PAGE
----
Chaos and order, order and chaos, and then a gentlemen’s agreement, in principle, but terms and conditions apply. Oslo, a play about the Oslo Accords, the result of months of secret negotiations between the Israeli government and the Palestinian Liberation Organization, is otherwise best summarised by a line by Ahmed Qurie (Peter Polycarpou), the PLO’s Finance Minister at the time. Speaking to his Israeli counterparts, he threatens to “wage war upon you until the last days of time”, but without drawing breath, he adds, “but also we are open to a counter proposal.”
There’s an underlying sense of humour that keeps breaking through proceedings, partly down to Terje Rød-Larsen (Toby Stephens) and his dry wit and diplomatic skills, but also the willingness of people on both sides to talk as ‘friends’, at least within the confines of the meeting room. It seemed a little contrived to break the story up, more than once, with a joke, which suddenly appears almost out of nowhere. The punchlines were at least topical, and strangely refreshing in their lack of sensitivity – not for nothing is a fight director (Jonathan Holby) listed in the show’s credits.
It’s absorbing yet complicated, and, truth be told, it starts to drag in the second half, perhaps because Acts Two and Three (of three) are lumped together, making the interval in an almost three-hour long play come too soon. The story is big and the staging is, somewhat unnecessarily, imposing, but given the magnitude of the storyline, there aren’t that many actors involved in making it all happen. This is probably why it’s incredibly focused, without being overwhelming: only those who need to be present are on stage, and even then there are times when business continues via telephone.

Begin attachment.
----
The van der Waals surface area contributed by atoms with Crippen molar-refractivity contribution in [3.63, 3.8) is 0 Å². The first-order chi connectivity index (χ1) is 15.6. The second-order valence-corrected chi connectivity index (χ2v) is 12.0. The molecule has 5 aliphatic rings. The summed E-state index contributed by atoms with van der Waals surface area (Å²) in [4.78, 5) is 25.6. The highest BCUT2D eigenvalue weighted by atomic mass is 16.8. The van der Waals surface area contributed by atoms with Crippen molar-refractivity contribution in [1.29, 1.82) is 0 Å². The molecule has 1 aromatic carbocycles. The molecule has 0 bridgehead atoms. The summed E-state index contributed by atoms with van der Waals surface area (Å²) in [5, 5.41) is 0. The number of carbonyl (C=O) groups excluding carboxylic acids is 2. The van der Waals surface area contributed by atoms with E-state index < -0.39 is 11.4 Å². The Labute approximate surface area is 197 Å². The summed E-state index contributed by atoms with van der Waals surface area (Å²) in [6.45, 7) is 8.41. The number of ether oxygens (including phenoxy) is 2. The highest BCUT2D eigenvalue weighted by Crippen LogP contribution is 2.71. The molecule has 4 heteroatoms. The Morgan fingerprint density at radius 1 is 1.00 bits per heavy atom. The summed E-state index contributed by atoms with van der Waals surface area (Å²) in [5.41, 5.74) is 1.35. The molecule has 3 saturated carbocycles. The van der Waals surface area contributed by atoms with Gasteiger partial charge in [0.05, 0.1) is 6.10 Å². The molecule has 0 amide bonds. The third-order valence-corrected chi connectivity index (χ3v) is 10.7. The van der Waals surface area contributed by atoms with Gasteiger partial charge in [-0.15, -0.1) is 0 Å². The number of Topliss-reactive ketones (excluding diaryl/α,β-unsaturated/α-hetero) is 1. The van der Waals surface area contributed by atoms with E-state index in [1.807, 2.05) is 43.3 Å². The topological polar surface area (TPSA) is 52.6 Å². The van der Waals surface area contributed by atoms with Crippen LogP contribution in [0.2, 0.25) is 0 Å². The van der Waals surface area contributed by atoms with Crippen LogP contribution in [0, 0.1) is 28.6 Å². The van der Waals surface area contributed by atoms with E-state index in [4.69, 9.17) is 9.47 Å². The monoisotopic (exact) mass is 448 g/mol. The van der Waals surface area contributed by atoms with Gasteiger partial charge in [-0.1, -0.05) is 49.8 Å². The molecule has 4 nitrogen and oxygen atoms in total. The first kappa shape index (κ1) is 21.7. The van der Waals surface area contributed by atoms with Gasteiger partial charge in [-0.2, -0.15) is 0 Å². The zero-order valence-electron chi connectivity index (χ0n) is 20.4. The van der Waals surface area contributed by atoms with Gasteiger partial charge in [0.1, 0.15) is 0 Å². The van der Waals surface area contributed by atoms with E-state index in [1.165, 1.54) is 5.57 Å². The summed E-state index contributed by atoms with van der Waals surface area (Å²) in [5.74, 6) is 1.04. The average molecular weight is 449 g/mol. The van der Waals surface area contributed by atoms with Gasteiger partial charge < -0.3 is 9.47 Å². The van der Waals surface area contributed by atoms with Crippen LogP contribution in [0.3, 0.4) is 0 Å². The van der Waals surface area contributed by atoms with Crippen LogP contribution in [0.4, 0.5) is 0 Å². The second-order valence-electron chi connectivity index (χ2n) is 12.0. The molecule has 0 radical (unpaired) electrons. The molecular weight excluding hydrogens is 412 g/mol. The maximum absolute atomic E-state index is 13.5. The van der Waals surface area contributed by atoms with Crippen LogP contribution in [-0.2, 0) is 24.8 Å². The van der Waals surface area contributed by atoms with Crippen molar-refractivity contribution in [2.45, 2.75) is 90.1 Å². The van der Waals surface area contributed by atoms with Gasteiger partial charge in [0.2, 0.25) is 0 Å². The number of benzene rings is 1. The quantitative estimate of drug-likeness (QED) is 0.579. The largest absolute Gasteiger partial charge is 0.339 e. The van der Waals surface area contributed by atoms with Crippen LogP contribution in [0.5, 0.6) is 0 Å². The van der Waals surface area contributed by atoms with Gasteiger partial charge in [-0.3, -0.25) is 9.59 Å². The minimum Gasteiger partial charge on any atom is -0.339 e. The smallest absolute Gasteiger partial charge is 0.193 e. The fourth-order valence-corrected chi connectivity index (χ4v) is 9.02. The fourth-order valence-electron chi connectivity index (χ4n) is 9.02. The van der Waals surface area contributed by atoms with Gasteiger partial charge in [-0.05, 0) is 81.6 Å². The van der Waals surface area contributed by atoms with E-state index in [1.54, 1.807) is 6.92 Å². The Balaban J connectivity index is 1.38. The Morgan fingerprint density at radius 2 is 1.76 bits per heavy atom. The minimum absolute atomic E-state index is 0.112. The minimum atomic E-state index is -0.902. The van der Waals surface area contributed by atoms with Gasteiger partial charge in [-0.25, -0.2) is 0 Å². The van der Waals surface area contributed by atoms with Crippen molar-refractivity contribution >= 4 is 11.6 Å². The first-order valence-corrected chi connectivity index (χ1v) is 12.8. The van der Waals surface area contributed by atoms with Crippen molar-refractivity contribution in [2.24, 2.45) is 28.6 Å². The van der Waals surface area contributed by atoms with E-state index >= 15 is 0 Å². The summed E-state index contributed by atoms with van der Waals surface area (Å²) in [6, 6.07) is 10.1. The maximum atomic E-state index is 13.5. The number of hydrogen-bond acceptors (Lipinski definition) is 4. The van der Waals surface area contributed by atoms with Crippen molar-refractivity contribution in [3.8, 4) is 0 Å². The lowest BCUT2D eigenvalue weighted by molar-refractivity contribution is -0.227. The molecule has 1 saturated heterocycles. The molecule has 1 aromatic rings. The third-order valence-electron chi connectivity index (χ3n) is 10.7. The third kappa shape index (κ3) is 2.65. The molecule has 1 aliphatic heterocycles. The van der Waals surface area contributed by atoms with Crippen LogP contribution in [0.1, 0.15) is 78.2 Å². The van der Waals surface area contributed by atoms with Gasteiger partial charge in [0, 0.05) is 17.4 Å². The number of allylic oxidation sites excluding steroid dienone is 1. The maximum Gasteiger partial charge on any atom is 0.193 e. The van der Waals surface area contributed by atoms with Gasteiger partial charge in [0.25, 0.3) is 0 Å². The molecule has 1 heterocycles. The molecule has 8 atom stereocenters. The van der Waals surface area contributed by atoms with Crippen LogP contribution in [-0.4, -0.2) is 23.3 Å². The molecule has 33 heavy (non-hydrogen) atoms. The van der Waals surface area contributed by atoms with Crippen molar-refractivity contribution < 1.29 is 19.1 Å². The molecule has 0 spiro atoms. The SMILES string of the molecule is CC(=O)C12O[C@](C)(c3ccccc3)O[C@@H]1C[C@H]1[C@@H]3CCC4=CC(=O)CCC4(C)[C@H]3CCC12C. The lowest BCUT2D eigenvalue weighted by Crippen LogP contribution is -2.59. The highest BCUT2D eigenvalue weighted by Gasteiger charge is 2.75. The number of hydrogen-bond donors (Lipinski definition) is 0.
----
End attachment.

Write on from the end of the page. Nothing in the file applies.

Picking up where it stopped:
Bits of set are, slightly remarkably for a production at the National Theatre about to transfer to the West End, pushed and pulled into place by the cast more often than not. But then, to not use automation is something of a metaphor – there really is no outside assistance, and almost everything is kept under wraps. The scene changes are not at all clunky, and the intensity of some of the proceedings is such that a brief period of quiet during a changeover is welcome.
A sound effect towards the end of the play, a low humming noise, presumably meant to heighten the rising tensions as the negotiations get simultaneously more pedantic and more interesting, was wholly superfluous. In the end, it began to irritate me, and then to distract from what were momentous and poignant scenes. The play does much better with asides from Mona Juul (Lydia Leonard), an official in the Norwegian Foreign Ministry, in which she addresses the audience directly, ensuring it is fully briefed on who is who and what, as far as the character could reasonably be expected to know, is going on.
Every character, as far as I could deduce, had at least some development, including Toril Grandal (Geraldine Alexander), the cook. I liked a running gag about her waffles, which, being appreciated by both sides, became a reliable source of common ground. Hassan Asfour (Nabil Elouahabi), the official PLO liaison, is abrasive but very lively. The script (JT Rogers) is extremely well-written, and it appears to me that every generation must find its own way: the methods of diplomacy deployed here may have worked wonders in its time, but in the current era of social networking and instant messaging, it comes across as a tad outdated. The same cannot be said of the play itself, which may well become, if you can excuse the oxymoron, a modern classic.
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